On GitHub and speaking out

by Joey deVilla on March 17, 2014

on github and speaking out

Jule Ann Horvath’s resignation from GitHub
and the mess that led to it

shadow octocatIf you frequent new sites that cater to developers, you’ve probably already seen the TechCrunch article on Julie Ann Horvath’s departure from GitHub and the events and atmosphere within the company that led her to leave, as well as GitHub’s response. In my opinion, the loss is GitHub’s, as her contributions were not just technical, but also social, in the form of women-in-tech advocacy such as Passion Projects.

As is now customary in our industry, whenever a woman speaks out against a toxic, sexist culture at work, at conferences, or wherever programmers gather, the was the immediate man-childish, tone-deaf, brain-dead reaction to Horvath’s speaking out, which ran the gamut from “boys will be boys” to “she couldn’t handle the meritocracy” to “chicks ruin everything”. The message in their posts was that she, like most women, didn’t have the necessary technical or personal skills to succeed at GitHub, so she’s using the power of whining to get her way.

I think they’re wrong. I’m inclined to believe in Horvath’s story because I’ve seen this scenario time and again, in which a privileged group fails to see a problem and makes speaking out difficult. I’ve also seen it happen to me.

The Frosh Week incident

douglas library

If you lived in Canada and went to a high school that required you to wear a uniform, Queen’s was likely to be one of your choices for university. I chose it for its good engineering school and tight-knit culture, and had a wonderful — if someone Van Wilder-esque — stay there.

The incident took place the day before Frosh Week 1988, just before the newest wave to incoming students arrived for their week-long initiation, which was also a week’s worth of revelry and debauchery for us second-year students. My engineering classmates and I were at Alfie’s, the school’s largest pub, celebrating our return as sophomores by drinking pitchers of Lime and Lager and dancing to Bizarre Love Triangle and Yin and Yang the Flowerpot Man. I was dancing with Joan, a red-haired friend of mine, when a six-foot something blond guy walked up to me.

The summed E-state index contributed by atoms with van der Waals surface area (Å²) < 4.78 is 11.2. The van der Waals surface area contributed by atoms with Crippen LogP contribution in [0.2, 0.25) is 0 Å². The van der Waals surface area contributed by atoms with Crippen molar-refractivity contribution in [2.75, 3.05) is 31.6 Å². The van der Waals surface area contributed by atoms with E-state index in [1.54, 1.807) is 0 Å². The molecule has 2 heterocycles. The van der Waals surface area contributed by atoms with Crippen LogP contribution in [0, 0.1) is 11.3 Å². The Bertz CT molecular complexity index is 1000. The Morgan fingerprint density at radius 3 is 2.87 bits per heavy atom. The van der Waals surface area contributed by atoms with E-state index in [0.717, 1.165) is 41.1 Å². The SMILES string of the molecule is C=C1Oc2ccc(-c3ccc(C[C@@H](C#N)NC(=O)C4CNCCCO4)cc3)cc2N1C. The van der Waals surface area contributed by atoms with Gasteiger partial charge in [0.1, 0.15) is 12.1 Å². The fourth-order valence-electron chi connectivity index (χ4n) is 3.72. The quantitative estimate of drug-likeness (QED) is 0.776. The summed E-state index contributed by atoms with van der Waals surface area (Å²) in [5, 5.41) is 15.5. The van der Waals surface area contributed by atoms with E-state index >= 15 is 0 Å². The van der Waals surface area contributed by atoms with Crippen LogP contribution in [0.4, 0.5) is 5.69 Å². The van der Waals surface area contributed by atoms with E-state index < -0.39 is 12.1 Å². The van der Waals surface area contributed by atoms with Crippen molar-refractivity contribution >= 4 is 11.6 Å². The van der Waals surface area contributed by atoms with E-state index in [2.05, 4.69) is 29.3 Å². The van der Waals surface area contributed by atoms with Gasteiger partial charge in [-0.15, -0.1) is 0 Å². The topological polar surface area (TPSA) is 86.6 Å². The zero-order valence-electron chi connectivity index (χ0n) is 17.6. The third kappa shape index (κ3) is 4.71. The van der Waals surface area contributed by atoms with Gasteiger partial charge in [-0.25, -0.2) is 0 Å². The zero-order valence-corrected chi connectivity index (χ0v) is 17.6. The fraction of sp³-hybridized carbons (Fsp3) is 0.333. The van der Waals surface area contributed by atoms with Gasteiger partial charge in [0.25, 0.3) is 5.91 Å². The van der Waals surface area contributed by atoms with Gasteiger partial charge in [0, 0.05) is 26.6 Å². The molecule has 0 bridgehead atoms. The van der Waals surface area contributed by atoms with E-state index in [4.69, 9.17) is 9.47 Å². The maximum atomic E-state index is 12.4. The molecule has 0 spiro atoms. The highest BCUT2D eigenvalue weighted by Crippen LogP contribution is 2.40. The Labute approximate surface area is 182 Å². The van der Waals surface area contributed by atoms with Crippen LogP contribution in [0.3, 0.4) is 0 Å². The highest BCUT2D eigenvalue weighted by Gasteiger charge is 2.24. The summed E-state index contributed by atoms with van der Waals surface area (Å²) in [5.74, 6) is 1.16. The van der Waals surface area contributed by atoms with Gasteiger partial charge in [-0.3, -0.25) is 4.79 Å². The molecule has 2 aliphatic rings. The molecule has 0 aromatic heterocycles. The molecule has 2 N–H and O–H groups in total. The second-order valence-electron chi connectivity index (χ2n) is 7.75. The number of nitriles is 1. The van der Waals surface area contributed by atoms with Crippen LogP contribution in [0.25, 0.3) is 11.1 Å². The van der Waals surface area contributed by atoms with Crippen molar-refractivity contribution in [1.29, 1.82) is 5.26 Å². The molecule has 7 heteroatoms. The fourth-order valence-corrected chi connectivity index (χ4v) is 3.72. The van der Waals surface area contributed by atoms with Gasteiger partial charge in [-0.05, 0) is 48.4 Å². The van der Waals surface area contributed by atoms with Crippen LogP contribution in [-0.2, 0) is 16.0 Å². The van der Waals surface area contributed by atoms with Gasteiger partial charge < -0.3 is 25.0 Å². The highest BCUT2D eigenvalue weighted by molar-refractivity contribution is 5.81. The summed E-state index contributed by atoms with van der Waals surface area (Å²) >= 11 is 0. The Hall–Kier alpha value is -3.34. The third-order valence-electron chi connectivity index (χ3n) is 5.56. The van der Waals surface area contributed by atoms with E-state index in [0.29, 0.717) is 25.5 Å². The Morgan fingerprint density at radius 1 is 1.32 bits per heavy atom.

“You’re a fucking chink fag,” he said with gritted teeth.

“Nice day for it,” I replied. I was too busy dancing to deal with some drunk asshole. Besides, I’m a flip, not a chink. Get your hate-targets right, dude.

I found out later that he was upset because he was attracted to Joan and thought I’d beaten him to the punch in picking her up. I have two things to say: wrong, and tough shit.

He grabbed me my my shirt. “Why don’t you fucking go back to where you fucking came from?”

Oh, great. Not just a racist, but one who also uses clichés. I grabbed his neck and started pressing on his Adam’s apple. All the while, I was wondering where the hell the bar staff were. Usually, they jump on you if you did so much as stand on a chair.

“I came from across the street, asshole,” I said. That was true: I lived in a house that was very conveniently across the street from the pub.

My friend Rob, always smiles, saw the altercation and came up to us. He faced the guy, made the peace sign and said “Peace, man.”

The guy looked at Rob with incredulity, and perhaps taken aback by the message of universal peace and love, let go of me and looked like he was about to walk away.

“Well,” Rob said to me, “that looks like the end of –”


That’s all I heard. The guy spun around on his heel and clocked me right in the nose. That’s not what knocked me unconscious — the back of my head smacking the dance floor did that.

I came to about a minute later to see a lot of blood on my new shirt. Joan had completely gone to pieces and was crying profusely. Some of my bigger friends were jockeying to be the one to teach the guy a lesson.

“Just give me the word,” my friend Simon said, “and I’ll fucking waste him.” He yelled across the bar at the guy. “You hear me, homes? I’ll fucking waste you!” Simon only calls someone “homes” when he’s about to administer righteous beat-downs.

I was being carried out the back exit of the pub while Simon kept asking for permission to try out some new martial arts moves on the guy. I was in too much pain to really care about justice, or revenge and too scared to think straight. All I could ask was “Why did that guy hate me so much? What did I ever do to him?”

The worst part wasn’t getting clocked. It was what followed.